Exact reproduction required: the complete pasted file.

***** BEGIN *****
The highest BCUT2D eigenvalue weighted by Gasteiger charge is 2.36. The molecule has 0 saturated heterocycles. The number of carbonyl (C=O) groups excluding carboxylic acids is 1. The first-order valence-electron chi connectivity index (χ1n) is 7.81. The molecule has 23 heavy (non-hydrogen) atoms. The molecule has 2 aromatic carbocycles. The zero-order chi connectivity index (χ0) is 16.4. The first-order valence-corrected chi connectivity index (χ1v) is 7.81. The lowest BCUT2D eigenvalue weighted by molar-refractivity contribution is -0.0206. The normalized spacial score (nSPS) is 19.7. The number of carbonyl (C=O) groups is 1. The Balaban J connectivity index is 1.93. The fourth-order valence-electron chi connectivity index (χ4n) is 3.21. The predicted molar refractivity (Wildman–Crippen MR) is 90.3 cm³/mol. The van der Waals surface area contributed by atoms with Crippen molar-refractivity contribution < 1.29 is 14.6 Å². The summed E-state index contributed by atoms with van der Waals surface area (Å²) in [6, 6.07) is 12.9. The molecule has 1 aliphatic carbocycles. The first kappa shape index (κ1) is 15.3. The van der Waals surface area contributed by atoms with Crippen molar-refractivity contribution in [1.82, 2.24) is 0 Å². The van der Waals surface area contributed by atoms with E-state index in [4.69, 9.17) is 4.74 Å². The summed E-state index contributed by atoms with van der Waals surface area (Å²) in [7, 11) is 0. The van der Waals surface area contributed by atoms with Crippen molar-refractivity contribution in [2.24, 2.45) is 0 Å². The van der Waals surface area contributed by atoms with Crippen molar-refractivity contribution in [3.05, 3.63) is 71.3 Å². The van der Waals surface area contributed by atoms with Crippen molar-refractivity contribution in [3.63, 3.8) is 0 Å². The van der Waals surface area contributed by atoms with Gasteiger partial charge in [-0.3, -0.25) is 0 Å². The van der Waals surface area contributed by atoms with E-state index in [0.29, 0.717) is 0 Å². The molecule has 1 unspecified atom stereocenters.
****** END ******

The highest BCUT2D eigenvalue weighted by Gasteiger charge is 2.36. The molecule has 0 saturated heterocycles. The number of carbonyl (C=O) groups excluding carboxylic acids is 1. The first-order valence-electron chi connectivity index (χ1n) is 7.81. The molecule has 23 heavy (non-hydrogen) atoms. The molecule has 2 aromatic carbocycles. The zero-order chi connectivity index (χ0) is 16.4. The first-order valence-corrected chi connectivity index (χ1v) is 7.81. The lowest BCUT2D eigenvalue weighted by molar-refractivity contribution is -0.0206. The normalized spacial score (nSPS) is 19.7. The number of carbonyl (C=O) groups is 1. The Balaban J connectivity index is 1.93. The fourth-order valence-electron chi connectivity index (χ4n) is 3.21. The predicted molar refractivity (Wildman–Crippen MR) is 90.3 cm³/mol. The van der Waals surface area contributed by atoms with Crippen molar-refractivity contribution < 1.29 is 14.6 Å². The summed E-state index contributed by atoms with van der Waals surface area (Å²) in [6, 6.07) is 12.9. The molecule has 1 aliphatic carbocycles. The first kappa shape index (κ1) is 15.3. The van der Waals surface area contributed by atoms with Crippen molar-refractivity contribution in [1.82, 2.24) is 0 Å². The van der Waals surface area contributed by atoms with E-state index in [4.69, 9.17) is 4.74 Å². The summed E-state index contributed by atoms with van der Waals surface area (Å²) in [7, 11) is 0. The van der Waals surface area contributed by atoms with Crippen molar-refractivity contribution in [2.24, 2.45) is 0 Å². The van der Waals surface area contributed by atoms with Crippen molar-refractivity contribution in [3.05, 3.63) is 71.3 Å². The van der Waals surface area contributed by atoms with Crippen molar-refractivity contribution in [3.63, 3.8) is 0 Å². The van der Waals surface area contributed by atoms with Gasteiger partial charge in [-0.3, -0.25) is 0 Å². The van der Waals surface area contributed by atoms with E-state index in [0.29, 0.717) is 0 Å². The molecule has 1 unspecified atom stereocenters.